Université Paris Descartes, France
Scientific Tracks Abstracts: J Nanomed Nanotechnol
Resveratrol (3,5,4�??-trihydroxystilbene) has attracted considerable interest for its beneficial potentials for human health. However, its in vivo biological effects appear strongly limited by its low bioavailability. To overcome this problem, current strategies are turned towards the design of nano-sized formulations like nanoparticles, liposomes or self-emulsifying drug delivery systems (SEDDS), potentially allowing for an increase in its efficacy in human health by enhancing its stability, solubility or capacity to cross cellular membrane. In this context, we have developed SEDDS consisting in ternary combinations of oils, surfactants, and cosurfactants, and able to form nanoemulsions upon aqueous dispersion. Tested on bovine aortic endothelial cells, these SEDDS were able to significantly increase the membrane and intracellular concentrations of resveratrol. In addition, resveratrol nanoemulsions significantly improved the cell protection from H2O2-induced injury in comparison with a resveratrol ethanol solution. In the same way, in a human immortalized chondrocytic cell line (T/C28a2), resveratrol SEDDS were able to increase cellular tolerance towards resveratrol, to increase resveratrol cellular uptake, and to improve protection against oxidative stress-mediated death. Finally, the capability of SEDDS to enhance resveratrol permeation across rat intestine was tested on Ussing chambers. The absorptive fluxes of resveratrol from the nanoemulsions were significantly increased compared to an ethanol solution. Simultaneously, the presystemic metabolization pattern was modified, suggesting that SEDDS could modulate this important limiting factor to resveratrol systemic absorption. In conclusion, nanoemulsions prepared from SEDDS dispersion could be promising formulations for enhancing cellular uptake and oral delivery of resveratrol.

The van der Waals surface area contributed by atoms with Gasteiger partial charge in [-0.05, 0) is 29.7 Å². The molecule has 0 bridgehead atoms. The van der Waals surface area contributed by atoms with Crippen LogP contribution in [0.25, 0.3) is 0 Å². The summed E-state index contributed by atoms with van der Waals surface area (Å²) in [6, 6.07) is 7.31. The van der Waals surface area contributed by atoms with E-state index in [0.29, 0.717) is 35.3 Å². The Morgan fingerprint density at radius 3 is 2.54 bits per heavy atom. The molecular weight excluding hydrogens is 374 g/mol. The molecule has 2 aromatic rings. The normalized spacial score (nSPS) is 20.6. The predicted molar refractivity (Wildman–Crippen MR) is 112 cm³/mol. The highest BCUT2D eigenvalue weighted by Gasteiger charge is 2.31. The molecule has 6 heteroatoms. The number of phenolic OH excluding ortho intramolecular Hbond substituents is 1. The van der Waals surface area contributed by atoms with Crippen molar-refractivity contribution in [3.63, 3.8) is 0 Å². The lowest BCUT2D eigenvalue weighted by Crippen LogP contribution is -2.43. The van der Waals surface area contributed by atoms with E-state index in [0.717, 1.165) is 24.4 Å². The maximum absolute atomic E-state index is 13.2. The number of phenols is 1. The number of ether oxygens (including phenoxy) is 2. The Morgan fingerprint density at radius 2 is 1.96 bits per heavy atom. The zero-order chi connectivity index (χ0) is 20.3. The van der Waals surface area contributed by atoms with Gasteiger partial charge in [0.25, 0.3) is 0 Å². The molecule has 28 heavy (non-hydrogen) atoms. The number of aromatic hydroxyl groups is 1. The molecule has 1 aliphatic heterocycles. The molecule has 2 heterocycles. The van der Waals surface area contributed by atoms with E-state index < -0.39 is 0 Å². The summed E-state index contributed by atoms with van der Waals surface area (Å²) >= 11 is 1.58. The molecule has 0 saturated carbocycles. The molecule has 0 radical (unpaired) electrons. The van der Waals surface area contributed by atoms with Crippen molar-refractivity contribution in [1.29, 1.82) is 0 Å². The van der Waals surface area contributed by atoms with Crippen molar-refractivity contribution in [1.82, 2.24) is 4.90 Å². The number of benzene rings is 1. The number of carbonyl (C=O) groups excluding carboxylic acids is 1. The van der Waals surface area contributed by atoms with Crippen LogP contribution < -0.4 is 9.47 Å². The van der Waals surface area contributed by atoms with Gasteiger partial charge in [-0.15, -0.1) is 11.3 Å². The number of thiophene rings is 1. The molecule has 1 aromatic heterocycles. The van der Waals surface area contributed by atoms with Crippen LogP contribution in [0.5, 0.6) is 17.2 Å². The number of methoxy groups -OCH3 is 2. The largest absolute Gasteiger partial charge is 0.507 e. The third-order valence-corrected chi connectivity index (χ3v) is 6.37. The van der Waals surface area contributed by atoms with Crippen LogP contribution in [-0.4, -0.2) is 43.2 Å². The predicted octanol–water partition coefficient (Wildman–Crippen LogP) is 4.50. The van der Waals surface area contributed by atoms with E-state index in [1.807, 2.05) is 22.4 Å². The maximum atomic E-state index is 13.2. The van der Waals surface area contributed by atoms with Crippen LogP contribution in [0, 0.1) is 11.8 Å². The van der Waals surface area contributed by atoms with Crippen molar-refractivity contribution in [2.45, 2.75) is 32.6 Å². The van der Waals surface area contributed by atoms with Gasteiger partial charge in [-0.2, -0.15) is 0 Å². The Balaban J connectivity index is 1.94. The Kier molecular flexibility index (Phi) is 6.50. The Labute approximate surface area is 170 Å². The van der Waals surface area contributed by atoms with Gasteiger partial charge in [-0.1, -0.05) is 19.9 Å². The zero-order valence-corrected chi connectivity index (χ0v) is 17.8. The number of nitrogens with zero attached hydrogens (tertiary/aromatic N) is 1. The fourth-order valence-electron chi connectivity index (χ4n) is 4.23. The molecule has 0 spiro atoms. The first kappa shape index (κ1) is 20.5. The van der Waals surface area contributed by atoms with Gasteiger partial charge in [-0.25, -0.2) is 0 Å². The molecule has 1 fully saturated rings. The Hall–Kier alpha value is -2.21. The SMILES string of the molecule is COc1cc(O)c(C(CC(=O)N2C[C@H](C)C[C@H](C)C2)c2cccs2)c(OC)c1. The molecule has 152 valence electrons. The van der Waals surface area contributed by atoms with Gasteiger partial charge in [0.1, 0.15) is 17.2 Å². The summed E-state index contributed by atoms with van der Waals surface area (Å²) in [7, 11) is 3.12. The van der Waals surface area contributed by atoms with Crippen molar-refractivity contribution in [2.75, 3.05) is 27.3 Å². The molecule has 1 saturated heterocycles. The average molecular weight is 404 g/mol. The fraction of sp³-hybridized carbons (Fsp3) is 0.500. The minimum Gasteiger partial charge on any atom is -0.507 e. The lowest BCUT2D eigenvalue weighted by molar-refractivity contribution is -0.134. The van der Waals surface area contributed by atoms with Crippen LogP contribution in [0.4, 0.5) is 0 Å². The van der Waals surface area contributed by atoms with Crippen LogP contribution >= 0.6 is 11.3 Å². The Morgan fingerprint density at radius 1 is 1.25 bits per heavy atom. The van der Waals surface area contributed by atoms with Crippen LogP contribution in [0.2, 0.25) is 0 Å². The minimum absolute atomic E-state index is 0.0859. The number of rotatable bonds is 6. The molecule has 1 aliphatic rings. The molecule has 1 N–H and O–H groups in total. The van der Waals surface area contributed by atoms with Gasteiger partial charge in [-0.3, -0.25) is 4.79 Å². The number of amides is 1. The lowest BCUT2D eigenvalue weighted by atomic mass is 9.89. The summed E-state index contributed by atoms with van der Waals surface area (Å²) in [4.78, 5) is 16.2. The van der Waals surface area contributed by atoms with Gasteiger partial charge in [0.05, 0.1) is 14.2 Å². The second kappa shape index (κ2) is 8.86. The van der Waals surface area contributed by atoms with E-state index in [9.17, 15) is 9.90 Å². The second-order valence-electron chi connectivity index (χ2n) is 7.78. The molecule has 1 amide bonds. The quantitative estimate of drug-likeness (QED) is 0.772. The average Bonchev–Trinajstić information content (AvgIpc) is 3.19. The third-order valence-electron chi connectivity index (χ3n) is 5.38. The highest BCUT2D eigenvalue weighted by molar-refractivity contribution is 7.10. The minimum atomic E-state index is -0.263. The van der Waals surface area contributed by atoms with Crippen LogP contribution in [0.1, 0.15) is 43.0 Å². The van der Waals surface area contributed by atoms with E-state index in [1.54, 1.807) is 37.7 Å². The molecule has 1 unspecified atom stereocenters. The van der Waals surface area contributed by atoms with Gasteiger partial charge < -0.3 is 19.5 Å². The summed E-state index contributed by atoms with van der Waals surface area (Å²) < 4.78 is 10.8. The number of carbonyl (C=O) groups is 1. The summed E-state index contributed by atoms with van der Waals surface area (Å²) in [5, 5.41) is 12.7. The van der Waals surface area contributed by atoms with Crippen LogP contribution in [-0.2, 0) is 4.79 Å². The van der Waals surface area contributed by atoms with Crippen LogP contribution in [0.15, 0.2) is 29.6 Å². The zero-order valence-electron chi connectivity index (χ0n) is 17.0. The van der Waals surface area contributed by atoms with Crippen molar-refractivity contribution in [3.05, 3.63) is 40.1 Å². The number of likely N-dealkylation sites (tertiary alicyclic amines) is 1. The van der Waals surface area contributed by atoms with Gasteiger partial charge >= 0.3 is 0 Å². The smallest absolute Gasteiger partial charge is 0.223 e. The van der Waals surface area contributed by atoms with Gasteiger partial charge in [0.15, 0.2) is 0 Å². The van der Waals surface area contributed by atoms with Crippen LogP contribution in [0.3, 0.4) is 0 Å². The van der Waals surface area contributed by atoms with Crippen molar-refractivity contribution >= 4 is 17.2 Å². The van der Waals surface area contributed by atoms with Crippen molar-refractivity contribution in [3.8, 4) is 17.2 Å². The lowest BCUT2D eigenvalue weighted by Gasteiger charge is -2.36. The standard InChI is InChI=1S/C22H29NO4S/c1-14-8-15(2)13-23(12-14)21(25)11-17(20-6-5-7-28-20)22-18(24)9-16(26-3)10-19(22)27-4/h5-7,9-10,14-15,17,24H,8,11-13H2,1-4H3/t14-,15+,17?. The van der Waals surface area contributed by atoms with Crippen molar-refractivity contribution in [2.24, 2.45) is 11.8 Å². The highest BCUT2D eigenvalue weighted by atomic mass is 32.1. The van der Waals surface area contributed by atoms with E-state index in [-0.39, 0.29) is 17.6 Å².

Christine Charrueau has completed her PhD from Paris-Sud University in France, and Postdoctoral studies from North Carolina University, Chapel Hill, USA. She is currently an Assistant Professor in the Laboratory of Pharmaceutics, Faculty of Pharmacy, University Paris Descartes, France, and she is a member of the UTCBS Research Unit (Unité de Technologies Chimiques et Biologiques pour la Santé - UMR CNRS 8258 -- Inserm U 1022). She has published more than 30 papers in reputed journals.